Boxing: Nigerian-born Boxer, Joshua reigns over Klitschko

Joshua and Klitschko
Britain's Anthony Joshua (R) throws a punch at Ukraine's Wladimir Klitschko during the fourth round of their IBF, IBO and WBA, world heavyweight title fight, at Wembley Stadium in London, on April 29, 2017

Nigerian-born Anthony Oluwafemi Olaseni Joshua delivered one of the great nights in British boxing history by stopping Ukrainian Wladimir Klitschko in the 11th round to be crowned IBF, WBA and IBO world heavyweight champion.

He staged the feat in front of 90,000 fans at Wembley Stadium on Saturday.

Joshua successfully defended his International Boxing Federation (IBF) world heavyweight title for the third time and claimed the vacant World Boxing Association (WBA) belt against the former champion after an epic battle was settled by Joshua’s 19th consecutive stoppage.

In a wildly exciting fight, which swung one way and then the other, Joshua sealed victory during a thunderous 11th round.

“I don’t mind fighting him again, if he wants the rematch,” Joshua said at a press conference after the fight in front of 90,00 fans at Wembley Stadium.

“Big respect to Wladimir for challenging the young lions of the division.

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“It’s up to him, I don’t mind. As long as Rob (McCracken, Joshua’s trainer) thinks it’s good I’m good to go.”

Klitschko, 41, refused to make any commitment on his future and whether he would retire after a second successive defeat.

“I’m not going to consider anything, I’m not going to make any statements, I will take my time and let you know,” Klitschko said.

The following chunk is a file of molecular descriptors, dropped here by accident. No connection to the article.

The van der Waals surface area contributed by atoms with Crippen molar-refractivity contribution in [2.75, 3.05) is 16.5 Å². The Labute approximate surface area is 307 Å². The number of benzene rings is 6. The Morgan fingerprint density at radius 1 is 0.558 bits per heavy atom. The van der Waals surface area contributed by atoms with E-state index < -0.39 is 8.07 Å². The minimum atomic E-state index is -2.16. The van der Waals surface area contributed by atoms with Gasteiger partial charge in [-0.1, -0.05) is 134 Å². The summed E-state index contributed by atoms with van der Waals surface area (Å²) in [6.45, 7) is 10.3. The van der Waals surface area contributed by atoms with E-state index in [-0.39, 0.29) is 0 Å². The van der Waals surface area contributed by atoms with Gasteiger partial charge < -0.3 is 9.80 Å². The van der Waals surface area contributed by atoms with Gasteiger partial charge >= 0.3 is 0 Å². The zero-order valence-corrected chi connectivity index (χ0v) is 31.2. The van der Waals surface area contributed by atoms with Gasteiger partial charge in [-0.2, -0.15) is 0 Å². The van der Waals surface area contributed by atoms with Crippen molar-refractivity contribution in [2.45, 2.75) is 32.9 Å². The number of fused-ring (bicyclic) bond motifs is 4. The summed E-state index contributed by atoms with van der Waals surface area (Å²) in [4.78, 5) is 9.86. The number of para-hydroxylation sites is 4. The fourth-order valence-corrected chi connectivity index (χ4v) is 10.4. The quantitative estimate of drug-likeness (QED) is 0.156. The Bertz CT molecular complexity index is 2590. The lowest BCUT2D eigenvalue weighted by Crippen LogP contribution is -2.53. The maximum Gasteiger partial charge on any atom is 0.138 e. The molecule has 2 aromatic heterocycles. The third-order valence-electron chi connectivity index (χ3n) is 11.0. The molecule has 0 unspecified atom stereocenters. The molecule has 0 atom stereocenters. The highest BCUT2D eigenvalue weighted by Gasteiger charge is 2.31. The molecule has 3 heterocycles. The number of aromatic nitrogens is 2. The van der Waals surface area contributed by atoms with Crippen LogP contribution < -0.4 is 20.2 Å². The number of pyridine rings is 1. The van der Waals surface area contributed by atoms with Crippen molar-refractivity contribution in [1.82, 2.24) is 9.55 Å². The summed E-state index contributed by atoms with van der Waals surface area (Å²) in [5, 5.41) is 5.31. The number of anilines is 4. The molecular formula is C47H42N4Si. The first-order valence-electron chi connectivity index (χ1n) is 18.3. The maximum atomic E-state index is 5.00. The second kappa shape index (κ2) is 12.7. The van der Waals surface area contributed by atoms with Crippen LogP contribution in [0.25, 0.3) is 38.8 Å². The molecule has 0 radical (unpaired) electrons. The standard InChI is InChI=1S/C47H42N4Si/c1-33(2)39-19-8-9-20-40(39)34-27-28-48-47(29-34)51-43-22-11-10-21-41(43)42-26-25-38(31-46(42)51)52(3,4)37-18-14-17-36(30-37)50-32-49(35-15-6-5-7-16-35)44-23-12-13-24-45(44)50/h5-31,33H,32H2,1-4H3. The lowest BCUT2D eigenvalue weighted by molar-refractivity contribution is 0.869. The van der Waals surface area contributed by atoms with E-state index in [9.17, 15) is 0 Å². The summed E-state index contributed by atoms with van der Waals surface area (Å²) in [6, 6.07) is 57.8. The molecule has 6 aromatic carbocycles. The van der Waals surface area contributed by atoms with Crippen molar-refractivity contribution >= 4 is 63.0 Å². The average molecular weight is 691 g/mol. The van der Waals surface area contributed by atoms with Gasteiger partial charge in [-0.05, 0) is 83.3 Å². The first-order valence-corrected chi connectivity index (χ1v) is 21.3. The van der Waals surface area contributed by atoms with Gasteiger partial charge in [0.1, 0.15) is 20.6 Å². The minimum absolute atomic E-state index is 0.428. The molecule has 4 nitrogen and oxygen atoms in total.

“I have a rematch clause in the contract which I can execute. Right now I will not announce anything.

“I don’t feel like someone who lost. Even though I didn’t get the belts, I definitely gained although I lost.”

Klitschko suffered his first stoppage defeat since 2004 when he was overwhelmed by Joshua’s precision and power in a ferocious 11th-round assault.

But Klitschko showed there is still plenty of fight left in him.

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Joshua had lost control of the epic encounter after flooring the Ukrainian in the fifth and appeared to have punched himself out.

Klitschko landed a right to the temple in the sixth round which dropped Joshua for the first knockdown of his professional career.

“I thought he would not get up,” said Klitschko. “I thought I could have done more to finish him after he went down. I was pretty sure it was going to be my night so I took my time.”

Joshua, the 2012 Olympic gold medallist, became subdued as Klitschko, who won the Olympic title in 1996, clawed his way back into the fight until the Briton unloaded a series of combinations to seal victory.

“I took a round off to get my breath back and then I said: ‘You’re in a bad place’,” Joshua recalled.

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“I tried to recover and then step it up in the later rounds, that was the plan.

“I learned I can knock out anyone. Sometimes you have to ride a few shots and take a few shots before pushing on for victory.”

Joshua was born in Watford to a Nigerian mother and a British father of Nigerian and Irish descent. He made his professional debut in 2013.

Joshua grew up for some of his early years in Ijebu-Ode Nigeria and returned to the UK halfway through Year Seven to join Kings Langley Secondary School.

Joshua’s powerful right uppercuts featured in all three of the knockdowns but the fight was close at the time of the stoppage: one judge had it 95-93 to Klitschko, while the other two scored it 96-93, 95-93 for Joshua.

AFP

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